Carbon Monoxide
Detector Information

A carbon monoxide detector is an important part of your defense against carbon monoxide poisoning.

But... please do not neglect regular inspections of your fossil fuel combustion appliances, just because you own a carbon monoxide alarm. Why? Because even low levels of carbon monoxide are a significant health concern.

co detector

A CO detector is vital for any household to protect against unforeseen occurrences. For example... a bird building a nest in your flue pipe during a period when the furnace is not being used. Or a vent pipe gets knocked loose in the basement and the combustion gases are now exhausting into your house!

The tables below show the the most recent standards for CO detectors. Notice that they provide different guidelines for the alarm to sound at various CO levels. Why is this done?

To avoid the "boy who cried wolf" syndrome.

We have to live with the fact that some carbon monoxide is present in our homes. If you have gas stove/oven and are cooking the November turkey for 5 hours and with all the burners on, your levels will rise.

A properly adjusted gas range should produce less than 5 ppm of CO. A poorly maintained range may be 5-15 ppm. But these numbers could be higher depending on the duration of the appliances usage.

Cigarette smoke contains CO. Every time the furnace or water heater fires up there is a certain amount of flue gas spillage into the home.
These smaller amounts dissipate quickly and are of no major concern.

Back to the "boy who cried wolf," if your carbon monoxide detector were to sound every time a spike above 30ppm was recorded the homeowner may be inclined to disconnect the unit. So these standards have been designed to warn the home owner of high levels immediately and of longer-term lower levels.

The UL standard 2034 (1998 revision)

30 ppm present

Alarm will sound when present for more than 30 days.
(Alarm required to ignore low-level concentration of CO unless present long-term.)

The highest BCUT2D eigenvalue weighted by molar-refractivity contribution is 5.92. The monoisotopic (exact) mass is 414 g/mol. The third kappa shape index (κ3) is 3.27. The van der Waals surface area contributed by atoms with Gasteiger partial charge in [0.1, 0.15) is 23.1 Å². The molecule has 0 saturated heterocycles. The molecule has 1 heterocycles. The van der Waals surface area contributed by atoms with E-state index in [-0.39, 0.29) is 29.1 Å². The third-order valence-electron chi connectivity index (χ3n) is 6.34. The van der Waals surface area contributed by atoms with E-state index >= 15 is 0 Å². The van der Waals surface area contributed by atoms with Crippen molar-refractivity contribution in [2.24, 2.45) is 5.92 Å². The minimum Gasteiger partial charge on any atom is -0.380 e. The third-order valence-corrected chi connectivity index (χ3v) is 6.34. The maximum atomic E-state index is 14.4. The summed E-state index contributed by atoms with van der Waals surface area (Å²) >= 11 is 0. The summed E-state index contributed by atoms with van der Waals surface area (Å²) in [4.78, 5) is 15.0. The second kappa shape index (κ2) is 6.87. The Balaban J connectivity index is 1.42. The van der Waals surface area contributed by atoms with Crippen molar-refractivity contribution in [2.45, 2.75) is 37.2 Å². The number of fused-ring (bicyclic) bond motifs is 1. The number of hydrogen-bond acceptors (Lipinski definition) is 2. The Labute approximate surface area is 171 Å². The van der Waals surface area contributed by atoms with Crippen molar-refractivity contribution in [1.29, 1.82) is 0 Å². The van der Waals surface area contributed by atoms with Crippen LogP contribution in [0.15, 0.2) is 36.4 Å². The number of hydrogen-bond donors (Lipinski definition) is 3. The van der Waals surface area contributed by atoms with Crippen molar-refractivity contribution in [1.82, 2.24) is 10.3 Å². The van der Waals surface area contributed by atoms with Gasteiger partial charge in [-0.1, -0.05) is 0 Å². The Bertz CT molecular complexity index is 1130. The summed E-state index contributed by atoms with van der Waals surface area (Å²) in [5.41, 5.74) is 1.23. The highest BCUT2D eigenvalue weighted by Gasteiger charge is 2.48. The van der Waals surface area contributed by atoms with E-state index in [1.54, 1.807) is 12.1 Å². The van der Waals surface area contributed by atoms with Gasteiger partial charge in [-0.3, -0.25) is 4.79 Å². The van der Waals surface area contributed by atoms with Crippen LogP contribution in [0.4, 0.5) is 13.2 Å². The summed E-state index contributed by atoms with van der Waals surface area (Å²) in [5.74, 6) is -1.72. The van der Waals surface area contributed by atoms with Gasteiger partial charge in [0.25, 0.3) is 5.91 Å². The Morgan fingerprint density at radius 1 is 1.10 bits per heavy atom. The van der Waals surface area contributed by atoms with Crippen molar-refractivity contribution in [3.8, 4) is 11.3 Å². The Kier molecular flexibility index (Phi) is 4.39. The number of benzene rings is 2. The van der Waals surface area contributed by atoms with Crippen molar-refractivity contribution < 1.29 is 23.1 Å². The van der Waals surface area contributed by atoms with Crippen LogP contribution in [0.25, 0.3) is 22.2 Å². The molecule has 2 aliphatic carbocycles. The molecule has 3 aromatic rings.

70 ppm present

Alarm will sound within 1-4 hours.
(Alarm required to ignore concentration levels of 70 ppm for at least 1 hour before alarm will sound.)

150 ppm present

Alarm will sound within 10-50 minutes.

400 ppm present

Alarm will sound within 4-15 minutes.

Please notice the the difference between the UL Standard and the European Standard shown below. The EN50291 requires the detector to sound if levels are present above 30ppm in about 2 hours. Where as the UL allows the alarm to sound only after 30 days of continuous readings above 30ppm. Remember... that even low levels of carbon monoxide are a serious threat to our health. Learn more about carbon monoxide symptoms...

The European Standard - EN50291

30 ppm present

The alarm must not activate for at least 120 minutes

50 ppm present

The alarm must not activate before 60 minutes but must activate before 90 minutes

100 ppm present

The alarm must not activate before 10 minutes but must activate before 40 minutes

300 ppm present

The alarm must activate within 3 minutes

What to look for when purchasing a carbon monoxide detector...

  • Choose a detector with a memory if you want to monitor long term low-level exposure and short term, high-level exposure. Even though product standards do not allow manufacturers to display low levels of CO, these units monitor and store this information. Peak levels, no matter what the level of concentration, can be viewed by pressing a button.
  • Battery-operated units allow for carbon monoxide detector placement in the most convenient location. However, any battery-operated device requires the user's diligence in replacing worn-out batteries.
  • Do not connect plug-in units to an electrical outlet that is controlled by a wall switch or a GFCI outlet.
  • No detectors will operate properly forever. Replace them at least every five years, unless the manufacturer specifies a shorter or longer life.
  • Look for models with a test button, which allows you to check the alarm.

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